“I saw kids running around outside when they should have been in school. I thought, what is this? And so, I wanted to do something about it.”
Sometimes JPNDC’s work goes to unexpected places. Anne St. Juste took a business class at JPNDC to strengthen her non-profit. Now she’s doing more than ever to help Haitian children and families (plus volunteering at JPNDC)!
Would you tell me about your background?
Anne: I was born in Haiti and moved to Boston in 1999. I’m a single mother of five kids. While taking care of my kids and living in Mattapan, I started going to Roxbury Community College to earn a double associate’s degree in Biological Science and Pre-nursing. But soon I realized how tough it was being a single mom and nursing student, so I opted out. Later I received a bachelor’s degree at Cambridge College in Multidisciplinary Studies and am now pursuing my master’s degree at UMass.
I speak French, Haitian Creole, Spanish and English and I have a good understanding of Cape Verdean Creole.
Anne: I was introduced to JPNDC by a friend, who was taking a business class. I asked, “How much do you pay?” and she said, “as a matter of fact, it’s free!” I then replied, “You should take me with you!”
So, I came in to check out the classes and was happy I did. Now it’s been three years with JPNDC and I’m still involved with them. I am now a member of the Organizing Committee.
What was your business idea?
Anne: I was working on building a non-profit organization called Compassionate Care Centers. Our mission is to work with underprivileged youth and families, especially in Haiti. I got the idea after I went to Haiti in April 2012 and saw a bunch of kids running around outside. I thought to myself, “what is this? It’s school time! Do they have school in this neighborhood?”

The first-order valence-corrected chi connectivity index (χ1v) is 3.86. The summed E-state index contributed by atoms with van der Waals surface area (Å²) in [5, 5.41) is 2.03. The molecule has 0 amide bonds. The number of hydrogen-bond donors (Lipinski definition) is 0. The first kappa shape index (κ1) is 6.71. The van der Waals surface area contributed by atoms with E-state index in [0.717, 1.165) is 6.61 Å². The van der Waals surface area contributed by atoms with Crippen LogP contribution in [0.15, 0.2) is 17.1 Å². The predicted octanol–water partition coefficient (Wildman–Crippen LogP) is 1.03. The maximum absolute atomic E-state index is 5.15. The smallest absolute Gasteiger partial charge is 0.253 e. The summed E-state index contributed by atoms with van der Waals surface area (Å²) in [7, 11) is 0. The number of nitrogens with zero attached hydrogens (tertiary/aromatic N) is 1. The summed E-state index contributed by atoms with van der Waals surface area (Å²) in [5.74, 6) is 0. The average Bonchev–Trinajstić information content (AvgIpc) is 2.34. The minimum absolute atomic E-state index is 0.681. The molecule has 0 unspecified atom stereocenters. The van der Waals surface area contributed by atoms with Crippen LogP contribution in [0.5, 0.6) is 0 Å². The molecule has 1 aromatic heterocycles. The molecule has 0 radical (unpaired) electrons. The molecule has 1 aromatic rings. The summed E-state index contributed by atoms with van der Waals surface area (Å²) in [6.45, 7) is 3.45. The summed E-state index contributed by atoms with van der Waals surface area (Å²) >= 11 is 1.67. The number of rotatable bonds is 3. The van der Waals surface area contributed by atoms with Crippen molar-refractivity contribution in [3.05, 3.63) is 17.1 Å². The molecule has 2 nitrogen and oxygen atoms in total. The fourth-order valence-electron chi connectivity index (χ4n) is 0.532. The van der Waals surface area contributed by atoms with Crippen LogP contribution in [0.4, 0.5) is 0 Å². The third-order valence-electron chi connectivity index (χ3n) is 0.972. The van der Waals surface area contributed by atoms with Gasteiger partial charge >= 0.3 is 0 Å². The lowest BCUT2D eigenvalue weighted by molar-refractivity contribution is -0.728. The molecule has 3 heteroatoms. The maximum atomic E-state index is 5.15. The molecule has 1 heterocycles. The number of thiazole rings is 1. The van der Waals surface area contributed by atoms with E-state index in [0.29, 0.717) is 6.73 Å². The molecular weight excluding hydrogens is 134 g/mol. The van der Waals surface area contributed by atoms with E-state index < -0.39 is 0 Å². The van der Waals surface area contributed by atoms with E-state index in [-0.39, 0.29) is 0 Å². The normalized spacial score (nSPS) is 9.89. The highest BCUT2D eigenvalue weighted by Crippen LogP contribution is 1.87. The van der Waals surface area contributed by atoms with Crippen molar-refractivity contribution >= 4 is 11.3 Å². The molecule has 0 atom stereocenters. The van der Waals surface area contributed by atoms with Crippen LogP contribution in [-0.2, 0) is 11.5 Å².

By faith I want to start something. With poverty being so high, education is key to having a better life.
One of my current projects is building a roof for the second floor of the school in Haiti. Right now, our program has 45 kids with seven staff and every year we are planning to add a new class. I also teach English in Mattapan to recently arrived Haitian-Creole speakers.
I’m still in the process of learning and volunteering. I have learned that starting a non-profit in here is not easy and comes with unseen difficulties. But I’m not going to give up, I will keep going and continuing with fundraising and looks for help to support more people and move forward.
What was your experience with the classes JPNDC offers?
Anne: I started with the business class with Carlos [Espinoza-Toro] but then took 3 or 4 more classes. I had a class in community organizing with Erica [Rothschild], and one on budgeting with Paola [Liendo]. I fell in love with it! And everything is free of charge.
JPNDC has helped me a lot and I’m very happy about it. I really appreciate the 1 on 1 coaching program which assist me in more ways than just business. Anywhere else, you must pay money if you want a coach and because of my student loan, my credit wasn’t too good. My mentor at JPNDC helped me fix that. Now I feel good about paying my bills on time and I learned how to spend my money wisely.
I love that JPNDC works with you until everything fits. And if they cannot help you with something, they can refer you to a proper place.
What has happened since you completed the courses?
Anne: Wherever I go, to Mattapan or Dorchester, I take JPNDC flyers with me. I tell people how JPNDC has helped me and encourage them to come and do same. Whenever I am doing my event, I always adding JPNDC flyers for more people to know it and even connected people from Brockton to JPNDC.
I also attend events with JPNDC, like going to the State House. The leadership class helped me learn about talking in public or to an elected official.
I tell people, “Even though they don’t give you money, they will show you how to get money.” It’s like the saying, “You can give people fish daily, but teaching people how to fish is better.”
What do you have planned for the future?
Anne: Lots of things! I am looking for volunteers and support for Compassionate Care Centers (we’re still working on the website) so I can expand the impact I have on my community. I’m also working on self-publishing several books about my life and Haitian folklore!